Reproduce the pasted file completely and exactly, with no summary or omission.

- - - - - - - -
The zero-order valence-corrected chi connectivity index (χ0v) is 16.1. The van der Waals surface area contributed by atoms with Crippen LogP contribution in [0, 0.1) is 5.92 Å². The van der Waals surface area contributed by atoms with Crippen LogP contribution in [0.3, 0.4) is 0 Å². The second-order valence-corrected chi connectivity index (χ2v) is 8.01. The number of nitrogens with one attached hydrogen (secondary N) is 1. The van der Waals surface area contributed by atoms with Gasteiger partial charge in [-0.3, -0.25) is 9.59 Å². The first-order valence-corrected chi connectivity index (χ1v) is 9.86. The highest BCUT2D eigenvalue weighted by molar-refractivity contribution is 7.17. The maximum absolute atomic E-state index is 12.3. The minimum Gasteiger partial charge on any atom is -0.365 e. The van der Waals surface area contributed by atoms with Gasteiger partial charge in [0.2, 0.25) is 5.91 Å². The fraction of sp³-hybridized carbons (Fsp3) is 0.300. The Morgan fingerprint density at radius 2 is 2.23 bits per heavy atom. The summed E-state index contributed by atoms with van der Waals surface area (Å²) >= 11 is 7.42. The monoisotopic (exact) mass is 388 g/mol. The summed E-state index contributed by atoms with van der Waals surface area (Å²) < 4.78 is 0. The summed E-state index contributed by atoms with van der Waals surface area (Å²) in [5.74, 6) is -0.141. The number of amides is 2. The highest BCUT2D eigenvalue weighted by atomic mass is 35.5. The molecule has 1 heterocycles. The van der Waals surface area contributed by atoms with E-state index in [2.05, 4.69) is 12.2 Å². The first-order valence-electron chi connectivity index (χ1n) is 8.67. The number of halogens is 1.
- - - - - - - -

The zero-order valence-corrected chi connectivity index (χ0v) is 16.1. The van der Waals surface area contributed by atoms with Crippen LogP contribution in [0, 0.1) is 5.92 Å². The van der Waals surface area contributed by atoms with Crippen LogP contribution in [0.3, 0.4) is 0 Å². The second-order valence-corrected chi connectivity index (χ2v) is 8.01. The number of nitrogens with one attached hydrogen (secondary N) is 1. The van der Waals surface area contributed by atoms with Gasteiger partial charge in [-0.3, -0.25) is 9.59 Å². The first-order valence-corrected chi connectivity index (χ1v) is 9.86. The highest BCUT2D eigenvalue weighted by molar-refractivity contribution is 7.17. The maximum absolute atomic E-state index is 12.3. The minimum Gasteiger partial charge on any atom is -0.365 e. The van der Waals surface area contributed by atoms with Gasteiger partial charge in [0.2, 0.25) is 5.91 Å². The fraction of sp³-hybridized carbons (Fsp3) is 0.300. The Morgan fingerprint density at radius 2 is 2.23 bits per heavy atom. The summed E-state index contributed by atoms with van der Waals surface area (Å²) >= 11 is 7.42. The monoisotopic (exact) mass is 388 g/mol. The summed E-state index contributed by atoms with van der Waals surface area (Å²) < 4.78 is 0. The summed E-state index contributed by atoms with van der Waals surface area (Å²) in [5.74, 6) is -0.141. The number of amides is 2. The highest BCUT2D eigenvalue weighted by atomic mass is 35.5. The molecule has 1 heterocycles. The van der Waals surface area contributed by atoms with E-state index in [2.05, 4.69) is 12.2 Å². The first-order valence-electron chi connectivity index (χ1n) is 8.67. The number of halogens is 1.